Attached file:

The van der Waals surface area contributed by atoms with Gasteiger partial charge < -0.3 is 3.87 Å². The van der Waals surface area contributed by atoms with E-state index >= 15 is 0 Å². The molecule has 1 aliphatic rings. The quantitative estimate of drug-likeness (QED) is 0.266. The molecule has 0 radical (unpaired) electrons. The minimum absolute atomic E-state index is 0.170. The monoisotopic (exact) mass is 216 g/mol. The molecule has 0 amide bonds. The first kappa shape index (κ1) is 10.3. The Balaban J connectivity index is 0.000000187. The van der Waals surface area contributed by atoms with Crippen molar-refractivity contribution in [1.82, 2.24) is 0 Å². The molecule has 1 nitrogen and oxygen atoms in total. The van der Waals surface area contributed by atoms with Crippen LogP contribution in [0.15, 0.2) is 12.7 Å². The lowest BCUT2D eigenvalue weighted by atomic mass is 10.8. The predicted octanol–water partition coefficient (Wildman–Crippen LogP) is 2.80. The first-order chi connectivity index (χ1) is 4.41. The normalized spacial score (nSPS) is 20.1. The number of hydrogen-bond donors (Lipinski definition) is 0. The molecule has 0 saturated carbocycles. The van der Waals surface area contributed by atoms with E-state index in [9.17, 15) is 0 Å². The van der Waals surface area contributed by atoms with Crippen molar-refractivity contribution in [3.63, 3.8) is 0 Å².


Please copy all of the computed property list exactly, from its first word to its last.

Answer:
The van der Waals surface area contributed by atoms with Gasteiger partial charge < -0.3 is 3.87 Å². The van der Waals surface area contributed by atoms with E-state index >= 15 is 0 Å². The molecule has 1 aliphatic rings. The quantitative estimate of drug-likeness (QED) is 0.266. The molecule has 0 radical (unpaired) electrons. The minimum absolute atomic E-state index is 0.170. The monoisotopic (exact) mass is 216 g/mol. The molecule has 0 amide bonds. The first kappa shape index (κ1) is 10.3. The Balaban J connectivity index is 0.000000187. The van der Waals surface area contributed by atoms with Crippen molar-refractivity contribution in [1.82, 2.24) is 0 Å². The molecule has 1 nitrogen and oxygen atoms in total. The van der Waals surface area contributed by atoms with Crippen LogP contribution in [0.15, 0.2) is 12.7 Å². The lowest BCUT2D eigenvalue weighted by atomic mass is 10.8. The predicted octanol–water partition coefficient (Wildman–Crippen LogP) is 2.80. The first-order chi connectivity index (χ1) is 4.41. The normalized spacial score (nSPS) is 20.1. The number of hydrogen-bond donors (Lipinski definition) is 0. The molecule has 0 saturated carbocycles. The van der Waals surface area contributed by atoms with E-state index in [9.17, 15) is 0 Å². The van der Waals surface area contributed by atoms with Crippen molar-refractivity contribution in [3.63, 3.8) is 0 Å².